Thursday, January 6, 2011

Hookahs and Anecdotes

From Andrew Gelman's Blog:

The evidence is certainly all around you pointing in the wrong direction - if you're willing to accept anecdotal evidence - there's always going to be an unlimited amount of evidence which won't tell you anything.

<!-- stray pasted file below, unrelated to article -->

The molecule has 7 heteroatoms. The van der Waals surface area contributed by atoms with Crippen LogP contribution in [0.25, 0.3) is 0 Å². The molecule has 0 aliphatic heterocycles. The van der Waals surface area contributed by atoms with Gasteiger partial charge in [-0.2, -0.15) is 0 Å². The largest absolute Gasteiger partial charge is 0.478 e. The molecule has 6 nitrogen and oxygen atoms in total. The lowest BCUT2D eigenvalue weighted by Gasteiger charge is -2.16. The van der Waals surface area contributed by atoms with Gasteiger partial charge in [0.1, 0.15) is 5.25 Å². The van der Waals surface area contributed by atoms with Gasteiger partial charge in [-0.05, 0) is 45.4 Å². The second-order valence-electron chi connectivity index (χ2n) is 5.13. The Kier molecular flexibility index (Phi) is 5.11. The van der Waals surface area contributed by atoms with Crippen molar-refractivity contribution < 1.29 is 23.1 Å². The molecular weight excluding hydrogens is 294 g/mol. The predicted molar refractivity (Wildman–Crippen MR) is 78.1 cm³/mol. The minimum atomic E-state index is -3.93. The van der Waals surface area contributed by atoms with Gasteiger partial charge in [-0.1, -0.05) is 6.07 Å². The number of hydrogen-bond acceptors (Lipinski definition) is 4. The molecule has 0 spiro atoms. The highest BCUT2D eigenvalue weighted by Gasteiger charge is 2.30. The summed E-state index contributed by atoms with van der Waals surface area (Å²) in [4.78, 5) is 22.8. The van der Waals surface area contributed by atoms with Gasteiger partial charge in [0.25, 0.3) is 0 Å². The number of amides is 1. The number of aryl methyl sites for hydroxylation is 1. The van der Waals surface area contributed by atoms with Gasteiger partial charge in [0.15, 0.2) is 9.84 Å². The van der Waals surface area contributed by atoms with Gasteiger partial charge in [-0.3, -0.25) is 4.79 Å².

This is in the context of a panel of experts wondering if Hookahs cause lung cancer - one of the esteemed panelists used the fact that an uncle lived to 90 while smoking a hookah every day. I think there is an additional psychological mechanism involved in accepting this kind of anecdotal evidence - it is the direct experience of the person making the claim. Unfiltered by statistics, other people's attention to detail, and possibly dodgy methodology. It is particularly easy to accept anecdotal evidence when the process in question is impossible to experience directly - like the population level risk of cancer - or in my case, density dependent reductions in population vital rates. Even when faced with their own data, plotted in a different way to demonstrate the population consequences, people cling to their own experience. And unfortunately, density dependence isn't something you can experience directly.

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